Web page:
Even the most highly automated factory will still have many human employees, so industrial robots must be able to work safely alongside their human co-workers. A factory floor environment can be busy and unforgiving, so robots can have difficulties distinguishing between human workers and other factory equipment.
Tactile sensors used in cobots include piezoelectric, piezoresistive, capacitive and elastoresistivity types. Piezoelectric technologies can gather data from the cobot’s joints and transmit that information to the controller. Capacitive sensors can act as proximity sensors, allowing the cobot to slow down when it detects the presence of an object in its path. Most detection sensors, like area sensors, to help it slow down or stop when human workers are close by avoiding collisions.
Sensor technology can also aid robot maintenance. Connected sensor technology enables manufacturers to understand when robotic equipment needs repairs and proactively address performance issues before any drastic damage occurs.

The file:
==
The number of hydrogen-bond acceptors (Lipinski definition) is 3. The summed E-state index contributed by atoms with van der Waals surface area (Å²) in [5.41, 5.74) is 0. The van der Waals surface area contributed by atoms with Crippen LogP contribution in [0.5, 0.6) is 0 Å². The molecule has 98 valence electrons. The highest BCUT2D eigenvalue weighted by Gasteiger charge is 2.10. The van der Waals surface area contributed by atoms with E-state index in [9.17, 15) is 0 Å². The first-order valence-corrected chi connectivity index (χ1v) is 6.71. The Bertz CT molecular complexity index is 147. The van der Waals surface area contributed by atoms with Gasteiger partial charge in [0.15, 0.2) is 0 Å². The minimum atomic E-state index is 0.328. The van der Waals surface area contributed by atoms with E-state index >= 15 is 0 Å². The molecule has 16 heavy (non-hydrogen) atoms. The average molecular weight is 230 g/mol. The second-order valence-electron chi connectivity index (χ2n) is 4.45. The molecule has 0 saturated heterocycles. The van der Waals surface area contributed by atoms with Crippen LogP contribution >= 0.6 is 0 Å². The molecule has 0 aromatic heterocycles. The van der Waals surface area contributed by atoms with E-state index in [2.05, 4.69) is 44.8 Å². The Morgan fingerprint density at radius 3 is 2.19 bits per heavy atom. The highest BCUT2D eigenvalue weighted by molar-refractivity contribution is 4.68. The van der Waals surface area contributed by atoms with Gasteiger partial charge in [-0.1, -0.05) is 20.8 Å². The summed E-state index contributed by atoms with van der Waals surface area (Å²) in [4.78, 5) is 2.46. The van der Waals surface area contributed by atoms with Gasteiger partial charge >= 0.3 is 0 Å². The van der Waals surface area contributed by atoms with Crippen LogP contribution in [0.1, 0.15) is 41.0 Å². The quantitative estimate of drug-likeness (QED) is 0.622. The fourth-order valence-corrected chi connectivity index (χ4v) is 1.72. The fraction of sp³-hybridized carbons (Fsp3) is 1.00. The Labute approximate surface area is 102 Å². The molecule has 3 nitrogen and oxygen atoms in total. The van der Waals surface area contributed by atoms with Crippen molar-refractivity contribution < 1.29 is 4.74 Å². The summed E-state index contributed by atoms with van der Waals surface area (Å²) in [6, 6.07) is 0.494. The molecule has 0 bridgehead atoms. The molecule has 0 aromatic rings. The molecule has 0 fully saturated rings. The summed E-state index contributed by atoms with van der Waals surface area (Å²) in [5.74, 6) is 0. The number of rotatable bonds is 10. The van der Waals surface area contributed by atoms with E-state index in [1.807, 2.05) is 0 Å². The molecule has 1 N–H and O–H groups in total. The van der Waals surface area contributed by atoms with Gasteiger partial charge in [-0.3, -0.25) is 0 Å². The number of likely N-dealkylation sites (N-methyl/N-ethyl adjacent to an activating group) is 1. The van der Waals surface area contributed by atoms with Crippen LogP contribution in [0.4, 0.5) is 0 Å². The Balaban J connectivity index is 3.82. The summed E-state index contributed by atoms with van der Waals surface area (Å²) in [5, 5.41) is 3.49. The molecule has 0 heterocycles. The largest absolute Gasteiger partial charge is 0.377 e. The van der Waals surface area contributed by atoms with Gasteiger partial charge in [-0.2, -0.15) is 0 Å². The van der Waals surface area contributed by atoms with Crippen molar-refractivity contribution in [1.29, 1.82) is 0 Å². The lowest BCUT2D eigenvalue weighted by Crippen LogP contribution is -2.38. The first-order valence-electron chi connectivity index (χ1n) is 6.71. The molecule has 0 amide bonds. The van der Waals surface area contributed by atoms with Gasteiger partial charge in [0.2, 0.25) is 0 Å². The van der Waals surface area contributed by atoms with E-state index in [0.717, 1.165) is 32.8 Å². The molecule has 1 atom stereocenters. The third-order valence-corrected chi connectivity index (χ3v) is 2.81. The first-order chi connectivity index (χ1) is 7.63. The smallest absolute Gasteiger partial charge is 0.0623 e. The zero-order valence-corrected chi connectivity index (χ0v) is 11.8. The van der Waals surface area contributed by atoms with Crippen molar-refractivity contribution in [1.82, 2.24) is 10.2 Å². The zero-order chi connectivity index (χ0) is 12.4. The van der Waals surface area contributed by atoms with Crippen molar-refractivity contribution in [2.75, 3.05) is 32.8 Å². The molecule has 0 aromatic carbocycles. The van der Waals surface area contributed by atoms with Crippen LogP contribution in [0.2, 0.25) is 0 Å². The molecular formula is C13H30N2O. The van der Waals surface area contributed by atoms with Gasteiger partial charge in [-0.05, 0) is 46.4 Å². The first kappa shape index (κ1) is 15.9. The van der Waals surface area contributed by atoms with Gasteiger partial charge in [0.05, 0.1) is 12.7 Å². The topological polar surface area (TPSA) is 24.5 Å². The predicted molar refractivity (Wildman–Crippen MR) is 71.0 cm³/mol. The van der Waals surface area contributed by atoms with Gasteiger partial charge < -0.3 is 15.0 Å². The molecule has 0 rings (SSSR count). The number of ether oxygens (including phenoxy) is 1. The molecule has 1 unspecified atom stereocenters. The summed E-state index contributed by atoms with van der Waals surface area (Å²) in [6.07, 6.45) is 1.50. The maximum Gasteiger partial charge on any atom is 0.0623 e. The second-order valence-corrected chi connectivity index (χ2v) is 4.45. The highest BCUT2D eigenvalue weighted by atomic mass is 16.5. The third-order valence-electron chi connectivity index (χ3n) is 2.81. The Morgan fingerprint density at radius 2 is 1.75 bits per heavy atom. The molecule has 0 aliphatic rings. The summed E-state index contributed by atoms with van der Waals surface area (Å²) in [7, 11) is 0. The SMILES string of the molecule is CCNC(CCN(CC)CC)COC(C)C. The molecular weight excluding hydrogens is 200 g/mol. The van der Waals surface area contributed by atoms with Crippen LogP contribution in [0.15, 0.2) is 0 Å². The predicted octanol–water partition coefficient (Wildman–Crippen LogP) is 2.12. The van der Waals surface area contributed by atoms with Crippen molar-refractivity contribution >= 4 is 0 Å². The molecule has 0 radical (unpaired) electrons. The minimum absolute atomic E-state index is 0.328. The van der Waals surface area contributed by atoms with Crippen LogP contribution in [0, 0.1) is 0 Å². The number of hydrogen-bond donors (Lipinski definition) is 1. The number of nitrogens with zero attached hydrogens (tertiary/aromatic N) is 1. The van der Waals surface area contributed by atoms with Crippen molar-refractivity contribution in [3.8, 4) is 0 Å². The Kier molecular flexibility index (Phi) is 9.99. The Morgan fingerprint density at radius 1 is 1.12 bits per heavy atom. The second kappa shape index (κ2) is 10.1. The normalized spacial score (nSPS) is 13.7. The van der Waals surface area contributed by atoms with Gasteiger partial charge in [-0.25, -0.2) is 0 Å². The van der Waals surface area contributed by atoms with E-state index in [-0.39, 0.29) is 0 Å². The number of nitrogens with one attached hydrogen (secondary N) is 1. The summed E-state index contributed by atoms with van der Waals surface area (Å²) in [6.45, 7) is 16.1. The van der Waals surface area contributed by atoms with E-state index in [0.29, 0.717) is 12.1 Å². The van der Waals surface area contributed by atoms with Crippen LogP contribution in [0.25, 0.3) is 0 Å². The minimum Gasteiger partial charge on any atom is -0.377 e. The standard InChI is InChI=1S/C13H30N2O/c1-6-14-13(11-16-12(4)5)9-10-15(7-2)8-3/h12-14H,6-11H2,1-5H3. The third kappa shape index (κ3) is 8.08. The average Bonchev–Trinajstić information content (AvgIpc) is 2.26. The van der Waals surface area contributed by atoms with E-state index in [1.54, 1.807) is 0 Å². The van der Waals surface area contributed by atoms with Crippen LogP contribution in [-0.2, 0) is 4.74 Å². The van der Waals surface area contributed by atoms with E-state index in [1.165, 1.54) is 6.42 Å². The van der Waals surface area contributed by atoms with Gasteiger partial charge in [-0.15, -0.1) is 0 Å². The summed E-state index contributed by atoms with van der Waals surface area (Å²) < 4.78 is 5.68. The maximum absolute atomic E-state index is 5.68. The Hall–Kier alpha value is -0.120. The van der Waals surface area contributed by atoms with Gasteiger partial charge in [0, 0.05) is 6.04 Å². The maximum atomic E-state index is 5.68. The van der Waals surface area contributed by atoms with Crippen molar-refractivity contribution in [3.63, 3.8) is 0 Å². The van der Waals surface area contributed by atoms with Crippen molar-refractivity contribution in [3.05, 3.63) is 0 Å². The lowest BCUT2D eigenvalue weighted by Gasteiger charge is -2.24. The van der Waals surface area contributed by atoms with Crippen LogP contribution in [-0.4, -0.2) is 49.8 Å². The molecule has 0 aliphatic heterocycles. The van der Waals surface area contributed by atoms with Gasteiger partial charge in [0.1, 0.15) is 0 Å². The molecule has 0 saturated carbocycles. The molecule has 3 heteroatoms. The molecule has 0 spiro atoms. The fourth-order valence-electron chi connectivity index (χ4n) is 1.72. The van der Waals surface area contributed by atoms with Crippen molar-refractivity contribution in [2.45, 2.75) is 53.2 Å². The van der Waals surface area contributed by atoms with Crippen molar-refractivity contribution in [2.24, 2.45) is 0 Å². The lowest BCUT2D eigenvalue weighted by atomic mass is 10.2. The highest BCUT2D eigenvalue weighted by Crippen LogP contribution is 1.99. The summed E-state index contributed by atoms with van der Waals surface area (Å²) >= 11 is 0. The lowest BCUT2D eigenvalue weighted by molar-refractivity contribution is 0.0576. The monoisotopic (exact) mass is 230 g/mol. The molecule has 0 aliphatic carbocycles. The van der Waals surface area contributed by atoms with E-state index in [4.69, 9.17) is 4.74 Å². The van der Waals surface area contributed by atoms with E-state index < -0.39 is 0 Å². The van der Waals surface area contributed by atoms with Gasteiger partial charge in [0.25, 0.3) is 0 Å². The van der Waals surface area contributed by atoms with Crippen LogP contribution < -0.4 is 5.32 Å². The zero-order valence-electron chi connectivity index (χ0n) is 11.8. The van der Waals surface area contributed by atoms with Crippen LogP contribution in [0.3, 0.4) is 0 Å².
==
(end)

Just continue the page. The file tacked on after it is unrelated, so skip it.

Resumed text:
Temperature sensing is an important part of a robot’s self-diagnosis, as overheating parts are a good indication of a fault. In addition, machine axis patterns – determined by smart sensors in linear encoders – can be used to predict how much wear different parts experience, and therefore when they will need replacing.
As smart as possible
Robots that work precisely and safely on complex tasks rely on sensors that perform reliably and exactly as intended. A smart sensor combines a sensing element, signal conditioning, signal processing and a communications link, either wired or wireless. The variable monitored by these sensors is typically analogue but must be converted to a digital signal in order for the data to be analysed and used.
This can be done with several off-the-shelf integrated circuits (ICs), but in order to optimise and differentiate performance, system engineers should consider an application specific integrated circuit (ASIC).
ASICs are designed with a specific function in mind and allow for investment in performance where it matters most, helping to meet the manufacturer’s exact requirements and separating them from the competition.